“Palin said she was banned from talking about one-time domestic terrorist Bill Ayers, but the record shows the complete and utter opposite.”
—PolitiFact, July 26, 2013
PolitiFact’s conclusion lacks a basis in logic.
On July 26, 2013, PolitiFact published a fact check of a statement by John McCain’s 2008 vice-presidential running mate, Sarah Palin.
Palin, appearing on the Fox News Channel, said she was banned from talking about candidate Barack Obama’s associations with Reverend Wright and former Weather Underground terrorist Bill Ayers. Palin used the ban as an example of the media’s ability to shield Obama from criticism:
I was banned from talking about Jeremiah Wright and Obama’s friend, Bill Ayers, who is the character that he befriended and kicked off his political campaign in the guy’s living room.
Couldn’t talk about that. Couldn’t talk about Obama’s lack of knowledge and job experience and the things that he said, like America had 57 states, things like that.
In the campaign — Greta, this is important for Americans to understand — I was not allowed to talk about things like that because those elitists, those who are the brainiacs in the GOP machine running John McCain’s campaign at the time, said that the media would eat us alive if we brought up these things
For purposes of its fact check, PolitiFact ignored Palin’s mention of Rev. Wright and focused exclusively on Ayers. The article’s conclusion spells out PolitiFact’s reasoning:
Palin said she was banned from talking about one-time domestic terrorist Bill Ayers, but the record shows the complete and utter opposite. Not only did Palin talk about Ayers, so did the man at the top of the ticket, as did a recorded message from the RNC that went out to voters in battleground states. When the public record and the candidate’s own words speak so strongly against a statement, we have little choice.
We rate the claim Pants on Fire.
Was Palin banned from talking about Ayers? Or did she speak about Ayers during the campaign? Or both?
Analyzing the Rhetoric
PolitiFact argues that if Palin spoke about Ayers then it shows that Palin was not banned from mentioning Ayers by the McCain campaign.
PolitiFact’s method makes a key assumption that leads to a major error in logic.
If Palin was banned from speaking about Ayers at any time during the 2008 campaign, it can support her point that media pressure protected Obama from his association with Wright and Ayers. PolitiFact does hint at considering the possibility at one point late in the fact check:
It’s possible that Palin had wanted to talk about Ayers earlier in the campaign. We reached out to her Political Action Committee for clarification but did not hear back. But her words on Fox News gave no indication of anything but a ban.
PolitiFact presents a confused understanding of the term “ban.” A ban in early September preventing Palin from talking about Ayers is a ban, even if the ban is reversed in late September. PolitiFact seems to gravitate toward the assumption that a “ban” has to mean a prohibition spanning the duration of the campaign. But Palin’s statement is perfectly consistent with a prohibition occurring, for example, in mid October.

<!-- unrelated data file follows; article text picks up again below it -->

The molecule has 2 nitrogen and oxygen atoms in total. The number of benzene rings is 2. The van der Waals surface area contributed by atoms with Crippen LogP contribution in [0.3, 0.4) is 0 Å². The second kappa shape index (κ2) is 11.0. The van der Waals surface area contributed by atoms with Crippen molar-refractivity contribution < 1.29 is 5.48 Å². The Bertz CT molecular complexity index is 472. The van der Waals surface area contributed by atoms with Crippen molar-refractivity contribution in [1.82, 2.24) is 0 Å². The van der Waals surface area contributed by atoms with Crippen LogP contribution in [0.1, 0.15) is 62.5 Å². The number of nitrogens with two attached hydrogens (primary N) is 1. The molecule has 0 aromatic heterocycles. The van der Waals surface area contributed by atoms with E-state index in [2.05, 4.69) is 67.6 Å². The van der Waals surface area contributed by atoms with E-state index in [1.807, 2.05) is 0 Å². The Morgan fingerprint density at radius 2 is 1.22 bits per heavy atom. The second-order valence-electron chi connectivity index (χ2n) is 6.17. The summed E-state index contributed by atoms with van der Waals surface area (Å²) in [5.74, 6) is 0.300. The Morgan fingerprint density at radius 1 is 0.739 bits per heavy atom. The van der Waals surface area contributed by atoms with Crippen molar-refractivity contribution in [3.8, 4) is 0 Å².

An examination of PolitiFact’s listed sources shows that all of its evidence supposedly contradicting Palin’s statement comes from Oct. 18 or earlier. If the McCain campaign banned Palin from mentioning Ayers after Oct. 18 then PolitiFact has zero evidence contradicting her claim.
We surveyed news accounts of the 2008 campaign. Let’s have a look at how the McCain campaign handled mentions of Ayers during the campaign.
Journalists John Heilemann and Mark Halperin wrote a book giving a popular insider account of the 2008 campaign, including much detail about both the McCain and Obama campaigns. The book, “Game Change,” confirms the McCain campaign’s decision to skirt Obama’s association with Rev. Wright. But the book also describes McCain giving the okay to playing up the association between Obama and Ayers. Further, it records how the campaign later believed its effort to associate Obama with Ayers was failing. The Obama campaign, meanwhile, experimented with Obama attack ads featuring Ayers and Wright—and found them potentially effective:
Dozens of Obama-funded faux negative ads against Obama were produced and tested: about Wright, Ayers, Muslimism, the flag pin—the works. And some were devastatingly effective.
“Game Change” mentions no move by the campaign to keep Palin from mentioning Ayers.
Oct. 4, 2008
Palin makes the campaign’s first overt attempt at connecting Obama to Ayers, saying “Our opponent is someone who sees America as imperfect enough to pal around with terrorists who targeted their own country” during a rally. Newsweek, in its November analysis of the election, reported Palin went on the attack with the Ayers connection before the campaign had developed its strategy on Ayers:
Palin launched her attack on Obama’s association with William Ayers, the former Weather Underground bomber, before the campaign had finalized a plan to raise the issue. McCain’s advisers were working on a strategy that they hoped to unveil the following week, but McCain had not signed off on it, and top adviser Mark Salter was resisting.